First-month minor league review – International League

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OPS Leaders
1. Steve Pearce (Pirates) – .349/.452/.605 – 1057
2. Dan Johnson (Rays) – .304/.375/.674 – 1049
3. Chris Carter (Mets) – .348/.408/.607 – 1015
4. Carlos Santana (Indians) – .300/.446/.550 – 996
5. Mike Hessman (Mets) – .297/.353/.637 – 990
6. Chase Lambin (Nationals) – .333/.385/.583 – 968
7. Dustin Martin (Twins) – .311/.400/.554 – 954
8. Justin Ruggiano (Rays) – .330/.419/.527 – 943
9. Jason Donald (Indians) – .323/.440/.500 – 940
10. Tyler Flowers (White Sox) – .286/.398/.543 – 940
– Santana is the elite prospect on the list and he could take over as the Indians’ catcher sometime around June 1, but Donald has a chance to beat him to Cleveland, possibly as a replacement for the slumping Luis Valbuena.
– Flowers is the other top prospect on the list. The White Sox would likely be better off right now with him DHing and Andruw Jones starting over Juan Pierre. However, it makes more sense to let him keep catching in Triple-A in the hopes that he’ll be the long-term replacement for A.J. Pierzynski.
– Carter deserved to make the Mets over Mike Jacobs this spring and he could still be of use now as a replacement for Frank Catalanotto. Unfortunately for him, too many teams like their bench players to be former regulars.
Notable hitters
John Mayberry Jr. (Phillies) – .300/.387/.511 – 898
Jose Tabata (Pirates) – .340/.404/.456 – 860
Chris Valaika (Reds) – .341/.380/.459 – 839
Hank Blalock (Rays) – .347/.407/.431 – 838
Jordan Danks (White Sox) – .276/.366/.471 – 837
Pedro Alvarez (Pirates) – .260/.333/.500 – 833


Freddie Freeman (Braves) – .277/.330/.479 – 8009
Chris Heisey (Reds) – .241/.307/.430 – 737
Josh Bell (Orioles) – .253/.282/.434 – 716
Dayan Viciedo (White Sox) – .267/.283/.422 – 705
Jesus Montero (Yankees) – .238/.304/.381 – 685
Fernando Martinez (Mets) – .239/.286/.394 – 680
Danny Valencia (Twins) – .267/.309/.356 – 665
Josh Reddick (Red Sox) – .187/.225/.413 – 638
Ruben Tejada (Mets) – .243/.288/.324 – .612
Juan Francisco (Reds) – .189/.208/.365 – 573
Todd Frazier (Reds) – .180/.311/.262 – 573
Brandon Snyder (Orioles) – .198/.303/.267 – 570
Josh Thole (Mets) – .180/.246/.279 – 525
– It looks like the White Sox made a mistake pushing the 21-year-old Viciedo up to Triple-A in his second year in the U.S. He wasn’t very impressive in hitting .280/.317/.391 in Double-A last season, and it would have made sense to let him conquer the level before promoting him. What little damage he’s done in the International League has come against lefties. He’s hitting .224/.234/.316 with a 21/1 K/BB ratio in 76 at-bats versus righties.
– Ike Davis got off to a fabulous start, of course, but the Mets have to be very disappointed in how the rest of their Triple-A prospects are progressing. Martinez, especially, has been a disappointment after such a promising spring. He’s walked just once in 71 at-bats, and it’s actually HBPs that have boosted his OBP.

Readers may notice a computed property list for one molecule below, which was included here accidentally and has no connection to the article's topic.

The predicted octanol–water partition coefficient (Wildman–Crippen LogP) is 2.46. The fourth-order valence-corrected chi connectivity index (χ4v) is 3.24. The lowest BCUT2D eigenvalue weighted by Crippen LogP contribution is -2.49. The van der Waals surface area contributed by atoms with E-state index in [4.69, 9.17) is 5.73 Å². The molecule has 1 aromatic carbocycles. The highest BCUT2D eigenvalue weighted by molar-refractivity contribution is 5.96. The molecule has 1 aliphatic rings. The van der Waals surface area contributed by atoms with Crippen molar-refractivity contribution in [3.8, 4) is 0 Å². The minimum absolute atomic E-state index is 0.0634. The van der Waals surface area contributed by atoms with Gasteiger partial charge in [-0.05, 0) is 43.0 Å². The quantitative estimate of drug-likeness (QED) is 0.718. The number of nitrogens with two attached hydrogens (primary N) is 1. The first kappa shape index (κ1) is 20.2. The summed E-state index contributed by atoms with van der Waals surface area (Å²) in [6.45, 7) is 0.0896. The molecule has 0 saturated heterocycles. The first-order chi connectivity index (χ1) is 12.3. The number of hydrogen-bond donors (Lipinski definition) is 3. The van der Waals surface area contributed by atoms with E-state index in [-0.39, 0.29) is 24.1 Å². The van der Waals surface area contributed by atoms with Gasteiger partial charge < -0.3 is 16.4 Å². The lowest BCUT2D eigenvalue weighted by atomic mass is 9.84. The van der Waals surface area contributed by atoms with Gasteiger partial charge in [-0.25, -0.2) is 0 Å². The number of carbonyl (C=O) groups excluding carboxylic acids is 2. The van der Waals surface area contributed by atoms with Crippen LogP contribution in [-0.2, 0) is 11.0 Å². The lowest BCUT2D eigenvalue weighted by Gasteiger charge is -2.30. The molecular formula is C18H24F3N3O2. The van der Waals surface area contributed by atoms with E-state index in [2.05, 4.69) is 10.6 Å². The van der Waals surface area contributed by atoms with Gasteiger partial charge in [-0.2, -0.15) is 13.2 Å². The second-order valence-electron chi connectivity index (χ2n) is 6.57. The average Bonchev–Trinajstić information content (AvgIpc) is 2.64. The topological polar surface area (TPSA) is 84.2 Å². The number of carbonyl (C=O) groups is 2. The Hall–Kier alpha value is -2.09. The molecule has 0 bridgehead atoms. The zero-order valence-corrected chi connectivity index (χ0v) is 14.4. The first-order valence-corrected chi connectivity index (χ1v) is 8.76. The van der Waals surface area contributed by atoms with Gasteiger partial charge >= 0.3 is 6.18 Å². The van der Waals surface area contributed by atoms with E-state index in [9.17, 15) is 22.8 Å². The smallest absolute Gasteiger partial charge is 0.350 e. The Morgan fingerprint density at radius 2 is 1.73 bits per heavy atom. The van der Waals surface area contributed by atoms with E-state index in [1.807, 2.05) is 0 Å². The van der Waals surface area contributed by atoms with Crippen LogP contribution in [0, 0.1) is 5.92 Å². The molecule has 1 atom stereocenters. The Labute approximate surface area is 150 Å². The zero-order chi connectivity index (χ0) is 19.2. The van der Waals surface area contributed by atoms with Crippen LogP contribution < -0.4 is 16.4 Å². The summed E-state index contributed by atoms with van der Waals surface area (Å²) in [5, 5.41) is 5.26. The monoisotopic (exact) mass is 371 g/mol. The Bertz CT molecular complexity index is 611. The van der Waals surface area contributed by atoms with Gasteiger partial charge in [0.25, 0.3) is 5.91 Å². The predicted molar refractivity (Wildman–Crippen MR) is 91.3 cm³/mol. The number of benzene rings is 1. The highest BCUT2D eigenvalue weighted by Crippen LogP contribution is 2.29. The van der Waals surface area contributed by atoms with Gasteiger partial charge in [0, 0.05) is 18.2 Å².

ERA Leaders
1. Chris Resop (Braves) – 1.40 ERA, 32/14 K/BB in 25 2/3 IP
2. Jake Arrieta (Orioles) – 1.50 ERA, 30/19 K/BB in 36 IP
2. Andrew Kown (Nationals) – 1.50 ERA, 15/8 K/BB in 24 IP
4. Armando Galarraga (Tigers) – 2.30 ERA, 28/6 K/BB in 31 1/3 IP
5. R.A. Dickey (Mets) – 2.33 ERA, 22/5 K/BB in 38 2/3 IP
6. Ivan Nova (Yankees) – 2.43 ERA, 32/12 K/BB in 37 IP
7. Jeremy Hellickson (Rays) – 2.57 ERA, 35/7 K/BB in 35 IP
8. Sam Lecure (Reds) – 2.67 ERA, 25/10 K/BB in 30 1/3 IP
9. Alfredo Figaro (Tigers) – 2.76 ERA, 21/9 K/BB in 29 1/3 IP
9. Dillon Gee (Mets) – 2.76 ERA, 27/4 K/BB in 29 1/3 IP
– With Chris Tillman struggling to find any consistency, Arrieta is probably going to be the next pitcher added to Baltimore’s rotation. He doesn’t have the upside of Tillman or Brian Matusz, but he could be a nice long-term No. 4 behind those two.
– Gee is expected to be the choice to join the Mets rotation if anyone is needed. I’m skeptical that he’ll make it in the majors as a starter, but he is worthy of the opportunity. With his control, he should at least be able to give the team some innings.
Notable starting pitchers
Matt Maloney (Reds) – 3.05 ERA, 28/2 K/BB in 20 2/3 IP
Aroldis Chapman (Reds) – 3.12 ERA, 30/13 K/BB in 26 IP
Jeff Manship (Twins) – 3.48 ERA, 13/3 K/BB in 20 2/3 IP
Carlos Carrasco (Indians) – 3.49 ERA, 25/14 K/BB in 28 1/3 IP
Travis Wood (Reds) – 3.77 ERA, 32/8 K/BB in 31 IP
Chris Tillman (Orioles) – 3.98 ERA, 24/7 K/BB in 31 2/3 IP
Brad Lincoln (Pirates) – 4.76 ERA, 18/9 K/BB in 28 1/3 IP
Lucas Harrell (White Sox) – 5.00 ERA, 15/11 K/BB in 27 IP
Zach McAllister (Yankees) – 5.52 ERA, 24/8 K/BB in 31 IP
Shairon Martis (Nationals) – 6.20 ERA, 20/10 K/BB in 24 2/3 IP
Daniel Hudson (White Sox) – 6.56 ERA, 28/10 K/BB in 23 1/3 IP
Brandon Erbe (Orioles) – 6.66 ERA, 18/12 K/BB in 24 1/3 IP
Michael Bowden (Red Sox – 6.86 ERA, 12/13 K/BB in 19 2/3 IP
Hector Rondon (Indians) – 9.13 ERA, 22/9 K/BB in 22 2/3 IP
Collin Balester (Nationals) – 11.57 ERA, 10/13 K/BB in 21 IP
– I really like Rondon — I probably would have ranked him as the circuit’s fourth-best pitching prospect behind Chapman, Tillman and Hellickson at the beginning of the year — but he’s already given up eight homers this year. That’s just three fewer than he allowed in 146 1/3 innings in a 2009 season split evenly between Double- and Triple-A. His command has also gone downhill in a big way, so it’s possible he’s hurt.
Relievers
Jay Sborz (Tigers) – 0.00 ERA, 7 Sv, 10/4 K/BB in 9 1/3 IP
Scott Mathieson (Phillies) – 0.71 ERA, 4 Sv, 12/4 K/BB in 12 2/3 IP
Anthony Slama (Twins) – 1.10 ERA, 6 Sv, 20/7 K/BB in 16 1/3 IP
Craig Kimbrel (Braves) – 1.20 ERA, 6 Sv, 21/5 K/BB in 15 IP
Daniel Schlereth (Tigers) – 1.46 ERA, 0 Sv, 15/12 K/BB in 12 1/3 IP
Mark Melancon (Yankees) – 1.76 ERA, 3 Sv, 15/5 K/BB in 15 1/3 IP
Robbie Weinhardt (Tigers) – 4.15 ERA, 0 Sv, 11/3 K/BB in 13 IP
Jess Todd (Indians) – 4.50 ERA, 2 Sv, 15/8 K/BB in 12 IP
– With Billy Wagner apparently out of the picture for 2011, Kimbrel is even more interesting as a fantasy prospect. He may well take over as Atlanta’s closer at some point during 2011, if not right from Opening Day.

2016 Winter Meetings Preview